“Dad, how many mobile phones were sold last year in the whole world?”
“Is this a trick question? Well, there are about 7 billion human beings on earth. Assuming every…”
“No, no—give me a number.”
“Well, I am not 100 percent sure. How many do you think were sold?”
“How do you know?”
“Dad—it’s on the Internet!”
My 10-year-old daughter left the room, triumphantly. I looked after her—admittedly feeling a little bit jealous. I wanted to be 10 years old again, too. I’d like to grow up with access to any information, available at any time, at the touch of a button. And this is only the beginning. Soon, tailored information will be provided to us proactively, before we even know what to ask for.
It’s easy to forget how incredibly rapid technological development has been. The true uptake of the Internet happened only about 15 years ago. Think about what would happen if your family had to spend an entire week without being connected to the Internet and the constant global interactions to which we have grown accustomed. The next ”big thing” is always around the corner, waiting to disrupt everything we take for granted today.
So what will be the next big thing in technology? This is a topic of endless debate on the Internet, at dinners with friends, and in the trade press, with the discussion often descending deep into the weeds of architectures, capabilities, protocols, and standards. However, for a business executive, the only thing that really matters is the business impact. The only relevant business question is ultimately, “How can I improve my business performance enabled by technology?”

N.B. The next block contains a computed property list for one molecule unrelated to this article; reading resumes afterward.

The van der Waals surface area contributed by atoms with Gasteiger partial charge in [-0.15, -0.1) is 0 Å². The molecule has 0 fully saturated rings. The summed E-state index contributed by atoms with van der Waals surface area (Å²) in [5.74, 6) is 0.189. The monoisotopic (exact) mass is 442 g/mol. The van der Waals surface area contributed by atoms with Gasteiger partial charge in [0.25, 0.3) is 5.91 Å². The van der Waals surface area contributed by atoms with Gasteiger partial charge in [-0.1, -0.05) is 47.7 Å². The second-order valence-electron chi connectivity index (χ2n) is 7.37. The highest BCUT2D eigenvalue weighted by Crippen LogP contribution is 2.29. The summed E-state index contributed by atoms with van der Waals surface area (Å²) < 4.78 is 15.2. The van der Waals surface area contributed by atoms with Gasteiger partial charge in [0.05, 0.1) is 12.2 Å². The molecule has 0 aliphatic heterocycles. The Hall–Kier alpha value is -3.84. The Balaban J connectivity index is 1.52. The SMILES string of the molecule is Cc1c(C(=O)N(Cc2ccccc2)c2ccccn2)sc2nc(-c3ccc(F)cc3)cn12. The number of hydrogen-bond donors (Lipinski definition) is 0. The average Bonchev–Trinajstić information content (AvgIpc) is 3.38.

Read More »
Tags: analytics, Big Data, Cisco, Cisco Consulting Services, customer experience, operational efficiency, productivity, sensors, video analytics
A high five to Zeus Kerravala for hitting the nail on the head in his response to a recent Forbes article predicting the demise of telepresence as we know it. Here’s the key quote:
“The real question to be asked here is whether there is enough innovation left in telepresence to allow Polycom and Cisco to stay ahead of the commodity curve, and I think the answer to that is yes.”
Yes, Virginia, there is such a thing as a dancing elephant. Why, just a mere five or so years ago, telepresence was just a twinkle in John Chamber’s eye. Allow me to meander down memory lane. . .
Read More »
Tags: Enterprise Video Content, pulse, Recording, streaming, TelePresence, video, video analytics, video content
What is video analytics? Why do I need it? Is anyone actually using it? Join us for a videocast on May 24th for answers to these questions and more. Learn how Moffitt Cancer Center has implemented an enterprise video content solution including video analytics to increase the usage and relevance of video throughout the organization. Didier Moretti, Vice President & General Manager, Emerging Technologies Group, Cisco will explain how to analyze the content of video and enable users to search, navigate, share and recommend content. Register now.
Read More »
Tags: Didier Moretti, Enterprise Video Content, moffitt cancer center, video, video analytics